Hassan Almrei, a man held in detention for eight years under a Security Certificate — overturned by Justice Mosley of the Federal Court in 2009 — is suing the government for false imprisonment, negligent investigation, negligence, misfeasance in public office, and/or breach of his section 7, 9 and 12 Charter rights.
Arguments in summary judgment proceedings began February 15th in the Ontario Superior Court of Justice in Toronto. Mr. Almrei is represented by lawyers Nicole Chrolavicius and Lorne Waldman.
Mr. Almrei’s case again spotlights the contentious use of Security Certificates in Canada. At issue is the violation of an individual’s constitutionally guaranteed rights — to liberty, the principles of fundamental justice and due process; the rights to be free from arbitrary detention and cruel and unusual punishment — and the devastating impact upon an individual’s life where fundamental justice has been denied.
(1) What are Security Certificates?
Since 2001, Security Certificates are administered under the Immigration Refugee and Protection Act, 2001 (“IRPA ”). Security Certificates have existed in Canada since 1978, operating under the immigration laws that were in effect at each time period.
Security Certificates are used to deport an individual (i.e. a permanent resident, refugee or an asylum-seeker, — in all cases a non-Canadian), deemed inadmissible to Canada on the grounds that they pose a threat to national security, have committed violations of human or international rights, or are involved in serious or organized criminality. Security Certificates allow the use of arrest and detention of non-Canadians – pending deportation proceedings.
Since 2001, Security Certificates have been used against five men of Arab descent, who are alleged to have links to terrorist activities.
If an individual is a Convention Refugee, then the Courts will intervene to determine whether his deportation to his country of origin would expose him to the risk of torture, in violation of the international law principle of non-refoulement. In Mr. Almrei’s case, the Crown tried several times to have him deported, arguing that circumstances had changed in his native Syria, and Mr. Almrei was no longer under threat. However, each time, Mr. Almrei was able to prove to the court that he continued to face the risk of torture in Syria, and should not be deported to that country.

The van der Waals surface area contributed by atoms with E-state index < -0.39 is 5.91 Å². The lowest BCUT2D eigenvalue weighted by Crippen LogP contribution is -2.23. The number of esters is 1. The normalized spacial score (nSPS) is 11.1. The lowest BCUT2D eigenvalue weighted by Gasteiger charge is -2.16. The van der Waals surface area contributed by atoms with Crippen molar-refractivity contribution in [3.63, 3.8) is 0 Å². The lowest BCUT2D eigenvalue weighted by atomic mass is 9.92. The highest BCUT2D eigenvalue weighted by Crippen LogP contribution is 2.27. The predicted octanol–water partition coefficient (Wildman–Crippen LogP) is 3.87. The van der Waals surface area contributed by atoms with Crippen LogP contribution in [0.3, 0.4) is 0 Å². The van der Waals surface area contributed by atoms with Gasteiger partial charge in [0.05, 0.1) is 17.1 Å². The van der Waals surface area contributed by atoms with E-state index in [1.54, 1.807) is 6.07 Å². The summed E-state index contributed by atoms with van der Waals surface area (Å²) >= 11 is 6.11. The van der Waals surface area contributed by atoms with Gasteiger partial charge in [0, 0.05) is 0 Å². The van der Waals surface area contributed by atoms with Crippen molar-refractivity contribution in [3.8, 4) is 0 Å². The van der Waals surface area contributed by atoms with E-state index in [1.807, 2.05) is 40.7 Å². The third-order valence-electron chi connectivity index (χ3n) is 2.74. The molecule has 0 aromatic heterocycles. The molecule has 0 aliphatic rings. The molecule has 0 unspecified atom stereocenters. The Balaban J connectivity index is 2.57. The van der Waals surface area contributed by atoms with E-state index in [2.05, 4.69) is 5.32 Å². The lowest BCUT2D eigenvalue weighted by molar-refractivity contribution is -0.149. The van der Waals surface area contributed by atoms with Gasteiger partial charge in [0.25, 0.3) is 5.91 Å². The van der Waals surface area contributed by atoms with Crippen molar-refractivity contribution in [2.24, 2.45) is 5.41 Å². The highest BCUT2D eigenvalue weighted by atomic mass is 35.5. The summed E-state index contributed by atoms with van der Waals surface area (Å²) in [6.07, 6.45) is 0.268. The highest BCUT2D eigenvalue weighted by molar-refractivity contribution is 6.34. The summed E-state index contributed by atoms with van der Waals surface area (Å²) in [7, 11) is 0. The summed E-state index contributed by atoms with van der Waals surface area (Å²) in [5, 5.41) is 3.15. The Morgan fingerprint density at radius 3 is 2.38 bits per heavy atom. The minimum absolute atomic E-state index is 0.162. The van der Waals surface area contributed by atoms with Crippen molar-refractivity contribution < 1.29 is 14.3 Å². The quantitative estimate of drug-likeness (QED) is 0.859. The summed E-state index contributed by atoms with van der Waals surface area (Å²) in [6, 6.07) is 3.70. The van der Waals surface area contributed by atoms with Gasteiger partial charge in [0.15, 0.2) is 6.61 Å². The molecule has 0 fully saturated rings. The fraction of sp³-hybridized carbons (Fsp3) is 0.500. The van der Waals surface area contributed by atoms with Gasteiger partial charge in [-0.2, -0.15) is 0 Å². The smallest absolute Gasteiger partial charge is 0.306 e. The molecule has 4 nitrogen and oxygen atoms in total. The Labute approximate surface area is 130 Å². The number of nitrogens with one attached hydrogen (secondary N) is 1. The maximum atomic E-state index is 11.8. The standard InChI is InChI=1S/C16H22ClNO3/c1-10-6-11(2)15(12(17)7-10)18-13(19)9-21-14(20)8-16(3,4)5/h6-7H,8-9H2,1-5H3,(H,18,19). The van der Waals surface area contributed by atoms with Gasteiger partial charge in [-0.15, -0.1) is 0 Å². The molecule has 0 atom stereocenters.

Further, several reviews of his Security Certificate were made, each time with the presiding Judge relying upon the initial evidence provided, but not tested or challenged by Mr. Almrei or his lawyers.
(4) Supreme Court Review of the Security Certificate Process: Fundamental Justice, Due Process, and the Right to be Free from Arbitrary Detention and Cruel and Unusual Punishment
(a) “Charkaoui 1”
In 2007, the Supreme Court of Canada heard the merged claims of Hassan Almrei, Mohamed Harkat, and Adil Charkaoui in the case Charakaoui v. Canada (Minister of Citizenship and Immigration),  1 S.C.R. 350 , referred to as Charkaoui 1. In this case, at issue was the constitutionality of the hearing process wherein the individual is not permitted to attend the ex parte, in camera (i.e. secret) proceedings. The individual is not given any opportunity to know the evidence against him or her, or to challenge the evidence or make full answer and defence. The individual is only provided with a brief summary of the case against him or her which is usually only public information, and does not include much of the information relied upon by the Ministers because of national security concerns. Further, the individual was not represented in the ex parte, in camera hearings, and was forced to rely on the ability of the individual Federal Court Judge to test and assess the probative value of the evidence presented, with no guarantee that the Judge was provided all the relevant evidence.